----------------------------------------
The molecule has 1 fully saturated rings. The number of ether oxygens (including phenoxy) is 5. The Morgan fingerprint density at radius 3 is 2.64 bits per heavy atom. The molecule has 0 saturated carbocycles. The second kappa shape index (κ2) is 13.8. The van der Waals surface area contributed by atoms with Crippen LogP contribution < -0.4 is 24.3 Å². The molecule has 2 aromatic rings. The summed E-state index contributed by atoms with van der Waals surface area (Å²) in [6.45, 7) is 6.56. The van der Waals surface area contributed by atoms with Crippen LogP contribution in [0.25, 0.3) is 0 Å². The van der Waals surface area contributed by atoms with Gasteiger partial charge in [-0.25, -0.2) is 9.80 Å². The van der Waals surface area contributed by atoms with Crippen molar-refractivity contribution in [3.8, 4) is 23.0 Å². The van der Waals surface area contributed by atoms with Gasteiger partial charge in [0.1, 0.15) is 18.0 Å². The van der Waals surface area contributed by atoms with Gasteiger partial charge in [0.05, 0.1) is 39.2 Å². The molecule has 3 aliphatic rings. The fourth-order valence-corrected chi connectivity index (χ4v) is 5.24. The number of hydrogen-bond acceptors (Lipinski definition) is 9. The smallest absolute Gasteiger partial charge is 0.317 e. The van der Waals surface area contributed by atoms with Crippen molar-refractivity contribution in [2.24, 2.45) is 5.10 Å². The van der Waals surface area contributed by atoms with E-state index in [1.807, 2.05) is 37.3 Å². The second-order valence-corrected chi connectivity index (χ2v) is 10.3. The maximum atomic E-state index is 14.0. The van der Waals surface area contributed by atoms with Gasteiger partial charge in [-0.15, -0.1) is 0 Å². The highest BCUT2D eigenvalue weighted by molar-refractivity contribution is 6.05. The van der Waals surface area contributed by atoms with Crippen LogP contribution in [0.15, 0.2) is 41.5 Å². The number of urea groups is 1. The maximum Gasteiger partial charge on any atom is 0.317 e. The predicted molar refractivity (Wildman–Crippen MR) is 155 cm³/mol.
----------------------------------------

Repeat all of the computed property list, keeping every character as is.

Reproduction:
The molecule has 1 fully saturated rings. The number of ether oxygens (including phenoxy) is 5. The Morgan fingerprint density at radius 3 is 2.64 bits per heavy atom. The molecule has 0 saturated carbocycles. The second kappa shape index (κ2) is 13.8. The van der Waals surface area contributed by atoms with Crippen LogP contribution < -0.4 is 24.3 Å². The molecule has 2 aromatic rings. The summed E-state index contributed by atoms with van der Waals surface area (Å²) in [6.45, 7) is 6.56. The van der Waals surface area contributed by atoms with Crippen LogP contribution in [0.25, 0.3) is 0 Å². The van der Waals surface area contributed by atoms with Gasteiger partial charge in [-0.25, -0.2) is 9.80 Å². The van der Waals surface area contributed by atoms with Crippen molar-refractivity contribution in [3.8, 4) is 23.0 Å². The van der Waals surface area contributed by atoms with Gasteiger partial charge in [0.1, 0.15) is 18.0 Å². The van der Waals surface area contributed by atoms with Gasteiger partial charge in [0.05, 0.1) is 39.2 Å². The molecule has 3 aliphatic rings. The fourth-order valence-corrected chi connectivity index (χ4v) is 5.24. The number of hydrogen-bond acceptors (Lipinski definition) is 9. The smallest absolute Gasteiger partial charge is 0.317 e. The van der Waals surface area contributed by atoms with Crippen molar-refractivity contribution in [2.24, 2.45) is 5.10 Å². The van der Waals surface area contributed by atoms with E-state index in [1.807, 2.05) is 37.3 Å². The second-order valence-corrected chi connectivity index (χ2v) is 10.3. The maximum atomic E-state index is 14.0. The van der Waals surface area contributed by atoms with Gasteiger partial charge in [-0.15, -0.1) is 0 Å². The highest BCUT2D eigenvalue weighted by molar-refractivity contribution is 6.05. The van der Waals surface area contributed by atoms with Crippen LogP contribution in [0.15, 0.2) is 41.5 Å². The number of urea groups is 1. The maximum Gasteiger partial charge on any atom is 0.317 e. The predicted molar refractivity (Wildman–Crippen MR) is 155 cm³/mol.